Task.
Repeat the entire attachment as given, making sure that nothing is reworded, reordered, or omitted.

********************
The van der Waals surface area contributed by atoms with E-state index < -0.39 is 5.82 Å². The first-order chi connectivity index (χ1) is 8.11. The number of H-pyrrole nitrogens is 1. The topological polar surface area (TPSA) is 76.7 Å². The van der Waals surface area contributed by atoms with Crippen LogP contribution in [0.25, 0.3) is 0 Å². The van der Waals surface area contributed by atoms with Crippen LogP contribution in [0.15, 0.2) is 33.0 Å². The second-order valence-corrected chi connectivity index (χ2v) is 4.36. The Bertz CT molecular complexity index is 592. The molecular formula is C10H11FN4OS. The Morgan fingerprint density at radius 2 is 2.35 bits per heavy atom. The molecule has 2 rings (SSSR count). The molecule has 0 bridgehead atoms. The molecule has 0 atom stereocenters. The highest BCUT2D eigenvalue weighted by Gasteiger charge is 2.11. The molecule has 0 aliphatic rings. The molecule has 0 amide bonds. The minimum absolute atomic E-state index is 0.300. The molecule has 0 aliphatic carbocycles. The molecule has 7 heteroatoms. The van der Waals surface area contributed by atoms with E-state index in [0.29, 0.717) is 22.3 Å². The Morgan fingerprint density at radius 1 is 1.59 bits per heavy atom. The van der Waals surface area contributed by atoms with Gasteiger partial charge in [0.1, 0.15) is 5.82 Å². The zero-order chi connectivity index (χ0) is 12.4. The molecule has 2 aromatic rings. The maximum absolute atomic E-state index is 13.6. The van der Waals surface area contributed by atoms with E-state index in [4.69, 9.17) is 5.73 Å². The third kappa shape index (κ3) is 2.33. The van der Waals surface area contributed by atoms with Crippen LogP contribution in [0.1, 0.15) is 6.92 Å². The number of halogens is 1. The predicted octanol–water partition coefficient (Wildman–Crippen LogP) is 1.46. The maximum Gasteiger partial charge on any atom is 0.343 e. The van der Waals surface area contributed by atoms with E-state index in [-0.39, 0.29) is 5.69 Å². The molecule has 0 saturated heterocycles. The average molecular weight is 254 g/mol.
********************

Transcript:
The van der Waals surface area contributed by atoms with E-state index < -0.39 is 5.82 Å². The first-order chi connectivity index (χ1) is 8.11. The number of H-pyrrole nitrogens is 1. The topological polar surface area (TPSA) is 76.7 Å². The van der Waals surface area contributed by atoms with Crippen LogP contribution in [0.25, 0.3) is 0 Å². The van der Waals surface area contributed by atoms with Crippen LogP contribution in [0.15, 0.2) is 33.0 Å². The second-order valence-corrected chi connectivity index (χ2v) is 4.36. The Bertz CT molecular complexity index is 592. The molecular formula is C10H11FN4OS. The Morgan fingerprint density at radius 2 is 2.35 bits per heavy atom. The molecule has 2 rings (SSSR count). The molecule has 0 bridgehead atoms. The molecule has 0 atom stereocenters. The highest BCUT2D eigenvalue weighted by Gasteiger charge is 2.11. The molecule has 0 aliphatic rings. The molecule has 0 amide bonds. The minimum absolute atomic E-state index is 0.300. The molecule has 0 aliphatic carbocycles. The molecule has 7 heteroatoms. The van der Waals surface area contributed by atoms with E-state index in [0.29, 0.717) is 22.3 Å². The Morgan fingerprint density at radius 1 is 1.59 bits per heavy atom. The van der Waals surface area contributed by atoms with Gasteiger partial charge in [0.1, 0.15) is 5.82 Å². The zero-order chi connectivity index (χ0) is 12.4. The molecule has 2 aromatic rings. The maximum absolute atomic E-state index is 13.6. The van der Waals surface area contributed by atoms with E-state index in [4.69, 9.17) is 5.73 Å². The third kappa shape index (κ3) is 2.33. The van der Waals surface area contributed by atoms with Crippen LogP contribution in [0.1, 0.15) is 6.92 Å². The number of halogens is 1. The predicted octanol–water partition coefficient (Wildman–Crippen LogP) is 1.46. The maximum Gasteiger partial charge on any atom is 0.343 e. The van der Waals surface area contributed by atoms with E-state index in [-0.39, 0.29) is 5.69 Å². The molecule has 0 saturated heterocycles. The average molecular weight is 254 g/mol.